'People still want me as president' - Zuma

President Jacob Zuma.
President Jacob Zuma.
Image: Jackie Clausen

A defiant President Jacob Zuma told ANC officials that he remains popular with the public and therefore doesn't understand why they want him to resign.

He also told ANC president Cyril Ramaphosa and his delegation that they did not have the mandate to demand his resignation as the party's national executive committee (NEC) had not made such a decision.

As a result of Zuma's reaction, the officials yesterday convened a special national working committee (NWC) meeting to discuss his future.

Last night the NWC announced that an urgent meeting of the NEC, which has the power to fire Zuma, will now be held tomorrow - on the eve of his State of the Nation Address (Sona).

The NEC meeting will be held in Cape Town.

Zuma's meeting with party officials on Sunday was held at Mahlamba Ndlopfu, his presidential house in Pretoria.

The officials told him he needed to step down because his impeachment or if a motion of no confidence against him were to succeed in parliament, this would embarrass the governing party.

But Zuma argued that he had defeated all the motions brought against him before and said that most ANC MPs would still support him. A source privy to the meeting stated that Zuma also claimed that he had delivered better than previous presidents.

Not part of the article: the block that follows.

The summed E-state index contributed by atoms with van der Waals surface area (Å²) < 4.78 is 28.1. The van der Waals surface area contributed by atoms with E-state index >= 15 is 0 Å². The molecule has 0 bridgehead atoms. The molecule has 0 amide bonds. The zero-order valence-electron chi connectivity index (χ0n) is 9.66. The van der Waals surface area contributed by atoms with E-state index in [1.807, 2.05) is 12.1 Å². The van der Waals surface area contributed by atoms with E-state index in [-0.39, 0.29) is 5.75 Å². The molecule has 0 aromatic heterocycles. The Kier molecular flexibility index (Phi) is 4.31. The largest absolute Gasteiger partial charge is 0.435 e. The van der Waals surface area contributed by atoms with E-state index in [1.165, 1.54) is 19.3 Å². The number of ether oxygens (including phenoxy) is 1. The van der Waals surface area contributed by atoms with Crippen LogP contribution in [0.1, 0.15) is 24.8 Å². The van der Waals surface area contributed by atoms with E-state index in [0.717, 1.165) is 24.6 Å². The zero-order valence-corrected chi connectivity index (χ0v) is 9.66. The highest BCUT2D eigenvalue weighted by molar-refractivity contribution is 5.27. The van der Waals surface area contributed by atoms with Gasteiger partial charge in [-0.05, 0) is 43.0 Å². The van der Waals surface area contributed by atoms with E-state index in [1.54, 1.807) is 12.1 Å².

If the ANC NEC meeting fails to recall Zuma or to postpone Sona, opposition parties plan to interdict Thursday night's proceedings.

Opposition parties will today ask National Assembly Speaker Baleka Mbete to postpone the presidential speech until after the EFF's motion of no confidence is debated by the House.

Yesterday, Zuma, who does not sit on the NWC, visited Zulu King Goodwill Zwelithini at the Ondini Royal Palace in Ulundi in northern KwaZulu-Natal. The agenda of the meeting was not made public.

While the NWC was discussing Zuma's future at Luthuli House, there was chaos between pro- and anti-Zuma supporters outside the building.

Members of Black First Land First (BLF) had marched to the ANC's headquarters in defence of Zuma and handed a memorandum to ANC secretary-general Ace Magashule. They demanded that Zuma remain president until his term of office comes to an end.

Magashule was escorted outside to receive the memorandum by heavily armed police and the ANC VIP protection unit.

BLF treasurer-general Thandiswa Yaphi said they will fight any attempts to remove Zuma from office.

"The above organisations note the reactionary conspiracy to remove President Zuma from office. We are [here] to warn the leadership of the African National Congress against instituting a coup against President Zuma," Yaphi told Magashule, who nodded to this demand.

Magashule is seen as a staunch Zuma supporter.

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